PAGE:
Winter 2013/14

Large Hadron Collider Updates are Underway

Shutdown Keeps Engineers Busy

The Large Hadron Collider at the European Organization for Nuclear Research (CERN) near Geneva, Switzerland is shut down for possibly two years, but that does not mean that work has stopped. In fact it is teaming with engineers, technicians and scientists that will be covering the entire 27-kilometer circumference in order to renovate, repair and upgrade. Some features will be enhanced in preparation for operating the LHC at higher energy.

The shutdown is keeping PSL Engineer Dan Wenman busy traveling to Switzerland to continue his work with the upgrades for the UW-Madison. On his first trip he worked on preparations to install the Cathode Strip Chambers that detect muon particles. These chambers are being added to the Compact Muon Solenoid Experiment detector as part of the detector upgrade.  Also part of the preparations, he also performed maintenance and upgrades to the chamber installation tool that is known at PSL as the “Bart-O-Matic”. This tool is used to help support and position the chambers during installation. After Dan preformed maintenance, he tested the “Bart-O-Matic” by removing and installing some chambers that need repairs.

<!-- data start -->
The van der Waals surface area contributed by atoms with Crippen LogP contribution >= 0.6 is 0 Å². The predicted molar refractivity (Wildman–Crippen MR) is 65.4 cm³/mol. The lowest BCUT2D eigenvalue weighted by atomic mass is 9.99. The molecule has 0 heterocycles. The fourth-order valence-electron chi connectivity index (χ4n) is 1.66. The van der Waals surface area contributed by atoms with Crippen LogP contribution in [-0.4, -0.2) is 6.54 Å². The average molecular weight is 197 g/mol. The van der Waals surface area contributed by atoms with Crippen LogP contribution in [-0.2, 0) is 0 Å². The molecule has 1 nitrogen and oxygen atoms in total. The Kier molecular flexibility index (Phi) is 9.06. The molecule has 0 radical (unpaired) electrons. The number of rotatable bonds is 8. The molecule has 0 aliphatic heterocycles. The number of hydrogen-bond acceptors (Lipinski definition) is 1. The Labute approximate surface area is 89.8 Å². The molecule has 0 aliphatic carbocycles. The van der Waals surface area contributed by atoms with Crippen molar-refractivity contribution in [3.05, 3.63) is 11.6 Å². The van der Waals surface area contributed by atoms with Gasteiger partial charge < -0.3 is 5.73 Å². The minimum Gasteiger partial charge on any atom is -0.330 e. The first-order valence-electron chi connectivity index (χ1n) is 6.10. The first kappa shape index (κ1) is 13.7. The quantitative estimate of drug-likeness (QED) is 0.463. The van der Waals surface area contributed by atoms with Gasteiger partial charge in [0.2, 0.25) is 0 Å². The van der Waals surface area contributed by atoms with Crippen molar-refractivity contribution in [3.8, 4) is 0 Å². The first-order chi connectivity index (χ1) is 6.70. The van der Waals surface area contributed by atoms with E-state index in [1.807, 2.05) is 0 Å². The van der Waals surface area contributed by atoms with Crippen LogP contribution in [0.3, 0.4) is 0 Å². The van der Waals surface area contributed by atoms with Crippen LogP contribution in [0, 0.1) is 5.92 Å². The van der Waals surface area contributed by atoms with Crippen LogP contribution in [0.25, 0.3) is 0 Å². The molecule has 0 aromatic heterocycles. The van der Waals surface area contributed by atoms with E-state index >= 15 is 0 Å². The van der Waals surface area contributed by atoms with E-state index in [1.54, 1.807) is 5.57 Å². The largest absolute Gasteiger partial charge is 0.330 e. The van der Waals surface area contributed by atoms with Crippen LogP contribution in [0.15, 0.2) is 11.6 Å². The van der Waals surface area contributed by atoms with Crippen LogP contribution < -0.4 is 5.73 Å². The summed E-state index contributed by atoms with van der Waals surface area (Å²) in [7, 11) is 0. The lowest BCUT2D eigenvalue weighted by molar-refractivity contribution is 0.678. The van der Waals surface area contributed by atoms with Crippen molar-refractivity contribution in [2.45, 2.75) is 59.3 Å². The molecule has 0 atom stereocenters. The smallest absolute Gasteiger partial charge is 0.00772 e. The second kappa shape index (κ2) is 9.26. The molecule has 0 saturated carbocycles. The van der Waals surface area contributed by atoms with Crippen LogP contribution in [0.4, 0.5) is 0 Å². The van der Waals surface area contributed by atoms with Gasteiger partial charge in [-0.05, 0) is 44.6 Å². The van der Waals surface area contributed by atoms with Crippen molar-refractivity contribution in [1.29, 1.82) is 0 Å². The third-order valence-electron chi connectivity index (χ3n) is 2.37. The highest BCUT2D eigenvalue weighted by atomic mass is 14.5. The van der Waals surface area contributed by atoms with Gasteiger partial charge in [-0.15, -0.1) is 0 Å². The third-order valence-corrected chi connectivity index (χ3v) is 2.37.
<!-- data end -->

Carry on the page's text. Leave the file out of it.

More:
On his second trip, he supervised the installation of 36 new chambers for the upgrade. The new chambers were transported by truck and then lowered in the cavern using two transporters designed and built by PSL. After the installation of the chambers, Dan supervised the connection of the gas and cooling circuits. The circuits were also designed by PSL. All the gas tubing for the gas circuits were made from copper tubing that was bent at PSL and shipped to the CERN for assembly.


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